The Invasion of the Tearling

When I wrote my review of The Queen of the Tearling about a year ago, I mentioned that I had concerns about the appropriateness of the book for teens, young teens in particular. I decided to read the second book for a couple of reasons–I did enjoy the story, and I wanted to see how it continued, but I also wanted to see if the second book had the same degree of concerning content as the first. Sadly, not only does Invasion continue the theme of sexual violence, in some ways it is worse. There are some spoilers ahead.

Kelsea is still a strong character, and she does strive to rule her people wisely. Her actions in the first book come back to haunt her as the Red Queen invades, hence the title. However, Kelsea also goes down a bit of a dark path, and she makes choices that could compromise her integrity. Yes, she is a ruler, and sometimes leaders have to make hard choices, but some of the choices she makes seem to be abuses of the power she holds. She does redeem herself to some extent by the end, and the third book in the series should clarify whether her ethically gray choices will have positive or negative repurcussions.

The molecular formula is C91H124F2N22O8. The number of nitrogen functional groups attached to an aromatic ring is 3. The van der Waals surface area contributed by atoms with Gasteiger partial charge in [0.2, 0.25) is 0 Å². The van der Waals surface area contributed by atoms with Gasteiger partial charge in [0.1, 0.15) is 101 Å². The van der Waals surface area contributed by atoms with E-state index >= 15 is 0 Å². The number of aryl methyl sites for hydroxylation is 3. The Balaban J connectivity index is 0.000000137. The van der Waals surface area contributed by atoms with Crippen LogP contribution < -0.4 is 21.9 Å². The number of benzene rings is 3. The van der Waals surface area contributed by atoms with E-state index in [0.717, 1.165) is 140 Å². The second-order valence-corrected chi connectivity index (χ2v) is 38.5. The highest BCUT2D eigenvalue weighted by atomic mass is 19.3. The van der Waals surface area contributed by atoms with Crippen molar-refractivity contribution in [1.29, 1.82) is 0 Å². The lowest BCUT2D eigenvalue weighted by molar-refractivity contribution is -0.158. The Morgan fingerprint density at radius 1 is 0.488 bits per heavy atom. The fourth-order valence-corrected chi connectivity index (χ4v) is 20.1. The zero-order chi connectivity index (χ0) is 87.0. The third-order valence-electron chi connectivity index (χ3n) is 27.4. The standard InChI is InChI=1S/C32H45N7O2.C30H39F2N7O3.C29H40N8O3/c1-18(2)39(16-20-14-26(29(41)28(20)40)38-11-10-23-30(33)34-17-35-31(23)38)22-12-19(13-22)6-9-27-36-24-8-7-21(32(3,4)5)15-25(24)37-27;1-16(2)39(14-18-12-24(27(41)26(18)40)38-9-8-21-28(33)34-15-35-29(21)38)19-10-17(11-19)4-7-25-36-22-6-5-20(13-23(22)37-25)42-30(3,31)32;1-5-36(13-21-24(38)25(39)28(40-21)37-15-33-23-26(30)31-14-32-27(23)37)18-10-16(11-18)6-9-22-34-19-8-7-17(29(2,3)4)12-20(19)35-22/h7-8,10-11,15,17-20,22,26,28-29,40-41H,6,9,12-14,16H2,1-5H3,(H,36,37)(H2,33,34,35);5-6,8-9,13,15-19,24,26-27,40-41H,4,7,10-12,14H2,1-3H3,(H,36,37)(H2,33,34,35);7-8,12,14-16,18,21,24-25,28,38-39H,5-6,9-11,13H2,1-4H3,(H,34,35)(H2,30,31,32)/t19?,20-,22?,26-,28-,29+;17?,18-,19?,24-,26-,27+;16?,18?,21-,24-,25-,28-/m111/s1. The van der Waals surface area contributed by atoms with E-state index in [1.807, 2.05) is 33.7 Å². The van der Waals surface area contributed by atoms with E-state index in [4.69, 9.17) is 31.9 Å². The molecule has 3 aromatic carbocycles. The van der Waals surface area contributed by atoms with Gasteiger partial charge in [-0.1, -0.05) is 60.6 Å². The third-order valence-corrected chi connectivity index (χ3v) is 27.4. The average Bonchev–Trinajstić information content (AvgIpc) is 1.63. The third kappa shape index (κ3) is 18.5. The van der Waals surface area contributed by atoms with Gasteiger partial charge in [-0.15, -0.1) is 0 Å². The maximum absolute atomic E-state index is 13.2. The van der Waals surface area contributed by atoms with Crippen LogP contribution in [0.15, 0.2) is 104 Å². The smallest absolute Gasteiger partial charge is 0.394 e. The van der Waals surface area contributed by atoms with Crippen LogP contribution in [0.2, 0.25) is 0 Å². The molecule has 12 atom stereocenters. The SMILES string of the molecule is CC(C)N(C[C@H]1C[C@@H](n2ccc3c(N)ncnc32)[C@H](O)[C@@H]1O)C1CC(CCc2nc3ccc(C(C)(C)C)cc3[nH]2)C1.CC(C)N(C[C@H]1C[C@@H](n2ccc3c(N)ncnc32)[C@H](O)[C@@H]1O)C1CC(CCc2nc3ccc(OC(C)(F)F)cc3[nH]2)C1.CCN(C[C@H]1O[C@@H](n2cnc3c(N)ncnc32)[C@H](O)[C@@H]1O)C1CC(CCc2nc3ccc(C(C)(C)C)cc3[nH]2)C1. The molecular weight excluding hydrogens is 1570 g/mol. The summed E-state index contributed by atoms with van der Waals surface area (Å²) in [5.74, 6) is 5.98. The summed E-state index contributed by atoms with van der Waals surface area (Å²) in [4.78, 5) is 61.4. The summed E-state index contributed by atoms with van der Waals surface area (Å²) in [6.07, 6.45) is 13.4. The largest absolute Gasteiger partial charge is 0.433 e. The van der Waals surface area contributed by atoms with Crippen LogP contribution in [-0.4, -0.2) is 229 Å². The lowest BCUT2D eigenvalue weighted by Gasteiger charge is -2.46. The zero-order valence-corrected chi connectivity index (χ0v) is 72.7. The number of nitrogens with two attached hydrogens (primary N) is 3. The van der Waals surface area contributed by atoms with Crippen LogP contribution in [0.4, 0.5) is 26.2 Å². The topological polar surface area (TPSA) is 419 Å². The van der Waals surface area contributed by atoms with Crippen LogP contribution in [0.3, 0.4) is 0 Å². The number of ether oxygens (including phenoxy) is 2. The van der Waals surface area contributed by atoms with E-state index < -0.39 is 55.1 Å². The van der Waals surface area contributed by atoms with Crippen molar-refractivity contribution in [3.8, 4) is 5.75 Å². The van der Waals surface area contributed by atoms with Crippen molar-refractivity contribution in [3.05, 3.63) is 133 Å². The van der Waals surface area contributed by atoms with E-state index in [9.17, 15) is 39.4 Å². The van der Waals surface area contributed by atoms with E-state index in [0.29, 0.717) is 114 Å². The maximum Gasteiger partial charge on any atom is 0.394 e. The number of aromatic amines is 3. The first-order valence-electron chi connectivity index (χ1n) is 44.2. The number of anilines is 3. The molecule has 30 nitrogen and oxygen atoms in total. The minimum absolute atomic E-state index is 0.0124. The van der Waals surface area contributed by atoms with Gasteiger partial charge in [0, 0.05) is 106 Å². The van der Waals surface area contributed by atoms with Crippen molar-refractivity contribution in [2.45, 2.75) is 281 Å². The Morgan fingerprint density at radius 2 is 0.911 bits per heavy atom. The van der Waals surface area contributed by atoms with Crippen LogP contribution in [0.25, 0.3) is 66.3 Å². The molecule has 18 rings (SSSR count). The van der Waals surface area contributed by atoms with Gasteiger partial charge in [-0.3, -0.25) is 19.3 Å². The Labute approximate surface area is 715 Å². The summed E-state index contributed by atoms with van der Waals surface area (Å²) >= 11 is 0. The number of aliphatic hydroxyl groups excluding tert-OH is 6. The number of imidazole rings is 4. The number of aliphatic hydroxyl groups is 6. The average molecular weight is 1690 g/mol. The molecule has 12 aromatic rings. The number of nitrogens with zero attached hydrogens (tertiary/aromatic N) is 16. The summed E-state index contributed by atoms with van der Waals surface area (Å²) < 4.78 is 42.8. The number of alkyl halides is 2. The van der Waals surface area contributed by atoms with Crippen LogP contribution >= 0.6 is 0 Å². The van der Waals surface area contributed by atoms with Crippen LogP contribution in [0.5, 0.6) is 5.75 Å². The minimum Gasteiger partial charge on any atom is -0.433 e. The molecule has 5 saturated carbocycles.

This book also splits between two times and places, as Kelsea’s consciousness travels back to observe the life of a pre-Crossing woman named Lily, and Lily lives in a dystopian version of our world that is particularly horrible to women. There is clearly a connection between the two women, and Kelsea is supposed to learn from Lily’s experiences. However, the Lily sections are particularly tough. At one point she is brutally and graphically raped by her husband, and that scene again raised doubts about why this book is considered Young Adult.

Will I read the third book? Probably–because I do want to know how the story ends, and there are good things about the characters and the story. But nothing in this second book made me reconsider its appropriateness for anyone under the age of sixteen.

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